Paul J. Werbos, Dr.
paul.werbos at verizon.net
Thu Feb 24 21:29:20 UTC 2005
We can agree reasonably far on what defines religion -- i.e. how we
decide what is or is not a "religion" in common language in English.
We can do so, at least by example. And Webster and the Oxford dictionary
have gone about as far as we can reasonably do with that aspect
of "what is religion?"
On the other hand, it is much harder for us even to discuss what the
of the phenomenon is, or even how it interacts dynamically with human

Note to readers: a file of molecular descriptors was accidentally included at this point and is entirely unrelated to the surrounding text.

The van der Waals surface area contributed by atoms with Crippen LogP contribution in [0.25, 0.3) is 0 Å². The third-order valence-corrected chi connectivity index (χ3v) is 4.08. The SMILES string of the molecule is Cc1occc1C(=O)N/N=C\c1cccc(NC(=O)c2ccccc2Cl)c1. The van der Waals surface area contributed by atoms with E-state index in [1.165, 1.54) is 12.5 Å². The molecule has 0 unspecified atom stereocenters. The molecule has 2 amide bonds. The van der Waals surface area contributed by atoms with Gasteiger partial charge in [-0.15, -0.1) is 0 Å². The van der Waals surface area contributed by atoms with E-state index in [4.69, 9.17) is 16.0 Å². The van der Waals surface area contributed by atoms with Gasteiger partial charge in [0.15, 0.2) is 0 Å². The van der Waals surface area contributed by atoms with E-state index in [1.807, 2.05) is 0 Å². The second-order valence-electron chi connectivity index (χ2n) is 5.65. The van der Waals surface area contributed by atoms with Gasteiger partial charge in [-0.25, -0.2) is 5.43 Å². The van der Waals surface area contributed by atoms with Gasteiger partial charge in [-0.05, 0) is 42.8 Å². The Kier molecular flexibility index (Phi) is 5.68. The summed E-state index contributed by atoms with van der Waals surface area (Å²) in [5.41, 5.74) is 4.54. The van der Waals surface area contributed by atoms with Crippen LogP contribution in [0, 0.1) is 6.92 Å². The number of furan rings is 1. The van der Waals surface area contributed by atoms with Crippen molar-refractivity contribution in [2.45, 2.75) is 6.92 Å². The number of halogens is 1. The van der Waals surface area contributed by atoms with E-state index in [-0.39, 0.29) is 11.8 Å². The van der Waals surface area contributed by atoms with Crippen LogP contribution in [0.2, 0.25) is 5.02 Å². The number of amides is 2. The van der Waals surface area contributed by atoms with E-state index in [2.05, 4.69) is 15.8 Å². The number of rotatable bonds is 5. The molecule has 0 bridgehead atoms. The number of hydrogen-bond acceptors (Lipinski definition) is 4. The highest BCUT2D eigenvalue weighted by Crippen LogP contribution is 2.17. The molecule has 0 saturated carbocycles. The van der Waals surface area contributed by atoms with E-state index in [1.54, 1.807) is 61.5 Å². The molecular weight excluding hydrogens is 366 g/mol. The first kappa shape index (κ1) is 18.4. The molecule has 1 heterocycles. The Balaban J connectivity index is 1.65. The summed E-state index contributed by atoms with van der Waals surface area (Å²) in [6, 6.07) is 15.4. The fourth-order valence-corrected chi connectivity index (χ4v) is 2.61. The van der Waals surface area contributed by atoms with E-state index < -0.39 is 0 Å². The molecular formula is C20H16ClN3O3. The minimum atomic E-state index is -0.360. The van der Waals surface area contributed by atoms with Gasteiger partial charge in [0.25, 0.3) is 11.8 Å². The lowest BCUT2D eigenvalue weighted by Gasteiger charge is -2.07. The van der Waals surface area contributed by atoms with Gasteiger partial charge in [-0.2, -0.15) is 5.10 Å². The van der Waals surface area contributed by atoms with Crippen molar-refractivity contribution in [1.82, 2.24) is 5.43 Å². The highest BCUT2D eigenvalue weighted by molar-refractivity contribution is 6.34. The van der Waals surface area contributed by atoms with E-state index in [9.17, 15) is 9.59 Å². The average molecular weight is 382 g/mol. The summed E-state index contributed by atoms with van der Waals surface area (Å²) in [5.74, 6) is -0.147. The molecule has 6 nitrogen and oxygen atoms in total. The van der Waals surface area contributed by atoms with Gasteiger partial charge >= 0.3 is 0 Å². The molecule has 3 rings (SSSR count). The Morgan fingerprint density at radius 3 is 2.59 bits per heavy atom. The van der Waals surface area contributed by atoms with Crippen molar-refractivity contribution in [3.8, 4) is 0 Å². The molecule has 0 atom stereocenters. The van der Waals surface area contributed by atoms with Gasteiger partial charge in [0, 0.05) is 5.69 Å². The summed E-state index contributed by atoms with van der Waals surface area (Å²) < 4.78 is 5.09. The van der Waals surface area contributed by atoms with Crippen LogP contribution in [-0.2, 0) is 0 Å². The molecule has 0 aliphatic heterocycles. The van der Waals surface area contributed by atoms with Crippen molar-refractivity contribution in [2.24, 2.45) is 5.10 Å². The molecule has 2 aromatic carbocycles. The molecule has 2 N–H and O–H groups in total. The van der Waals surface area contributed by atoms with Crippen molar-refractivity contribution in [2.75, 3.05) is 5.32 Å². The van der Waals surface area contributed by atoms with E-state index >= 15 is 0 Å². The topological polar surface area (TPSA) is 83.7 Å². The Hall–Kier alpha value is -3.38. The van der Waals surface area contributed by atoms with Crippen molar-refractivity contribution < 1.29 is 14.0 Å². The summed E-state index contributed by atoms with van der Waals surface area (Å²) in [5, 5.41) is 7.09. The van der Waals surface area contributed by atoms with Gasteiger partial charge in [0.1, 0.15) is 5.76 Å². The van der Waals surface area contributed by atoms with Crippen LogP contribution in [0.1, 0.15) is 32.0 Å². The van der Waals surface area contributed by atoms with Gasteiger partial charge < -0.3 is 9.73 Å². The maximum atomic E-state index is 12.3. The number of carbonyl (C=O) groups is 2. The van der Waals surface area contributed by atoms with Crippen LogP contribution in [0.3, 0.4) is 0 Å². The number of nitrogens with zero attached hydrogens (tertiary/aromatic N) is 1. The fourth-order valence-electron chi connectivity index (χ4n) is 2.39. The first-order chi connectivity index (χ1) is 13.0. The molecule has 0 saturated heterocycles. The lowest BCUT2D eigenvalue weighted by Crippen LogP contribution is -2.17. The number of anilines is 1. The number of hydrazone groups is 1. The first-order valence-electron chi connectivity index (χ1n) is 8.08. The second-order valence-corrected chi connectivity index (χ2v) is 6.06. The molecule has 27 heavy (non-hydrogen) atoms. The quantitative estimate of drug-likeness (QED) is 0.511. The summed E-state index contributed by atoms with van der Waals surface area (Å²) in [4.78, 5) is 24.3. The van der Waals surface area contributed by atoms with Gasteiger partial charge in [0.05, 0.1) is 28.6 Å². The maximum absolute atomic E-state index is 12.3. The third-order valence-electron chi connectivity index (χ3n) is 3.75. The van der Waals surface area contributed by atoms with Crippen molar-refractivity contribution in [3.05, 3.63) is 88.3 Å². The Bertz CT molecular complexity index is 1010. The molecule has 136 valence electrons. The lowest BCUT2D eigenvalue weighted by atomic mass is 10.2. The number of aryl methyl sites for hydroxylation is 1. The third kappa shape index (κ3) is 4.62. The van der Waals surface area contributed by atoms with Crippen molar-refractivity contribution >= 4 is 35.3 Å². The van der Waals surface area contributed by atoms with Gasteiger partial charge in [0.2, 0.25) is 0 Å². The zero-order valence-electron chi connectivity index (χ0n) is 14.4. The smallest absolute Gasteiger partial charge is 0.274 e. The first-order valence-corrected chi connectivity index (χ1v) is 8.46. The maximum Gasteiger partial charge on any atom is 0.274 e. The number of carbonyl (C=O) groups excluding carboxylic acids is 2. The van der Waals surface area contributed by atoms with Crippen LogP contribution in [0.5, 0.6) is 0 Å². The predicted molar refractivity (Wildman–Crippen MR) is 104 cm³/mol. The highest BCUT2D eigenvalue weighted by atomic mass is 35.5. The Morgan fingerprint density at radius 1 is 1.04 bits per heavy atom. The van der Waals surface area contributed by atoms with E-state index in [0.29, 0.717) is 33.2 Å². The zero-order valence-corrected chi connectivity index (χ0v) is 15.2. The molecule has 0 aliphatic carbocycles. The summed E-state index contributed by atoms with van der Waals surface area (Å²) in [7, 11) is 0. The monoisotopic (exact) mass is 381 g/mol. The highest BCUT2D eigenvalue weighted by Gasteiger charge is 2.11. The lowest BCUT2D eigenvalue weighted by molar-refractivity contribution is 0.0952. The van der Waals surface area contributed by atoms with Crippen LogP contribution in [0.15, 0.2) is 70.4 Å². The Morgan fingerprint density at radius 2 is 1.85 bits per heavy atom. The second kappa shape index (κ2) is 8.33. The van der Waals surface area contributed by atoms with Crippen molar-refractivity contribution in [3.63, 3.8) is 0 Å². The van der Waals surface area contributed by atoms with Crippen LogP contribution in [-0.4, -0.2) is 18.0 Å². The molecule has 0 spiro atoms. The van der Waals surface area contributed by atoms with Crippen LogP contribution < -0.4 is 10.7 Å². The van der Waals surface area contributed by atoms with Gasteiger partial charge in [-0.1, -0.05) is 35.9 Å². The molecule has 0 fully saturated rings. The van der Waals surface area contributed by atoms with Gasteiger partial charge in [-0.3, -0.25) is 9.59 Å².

minds and human societies, if we make very different assumptions about the
spiritual aspects of life.
In a debate between the formalistic "people of the books," who see religion
as some kind of obedience to authority or commitment to a particular pile
of words -- versus modern secular humanism...
is there any hope of connecting to reality from either perspective?
Or is it like the logical thrashing of a kind of expert system which
does not have any inductive, sensory or semiotic component?
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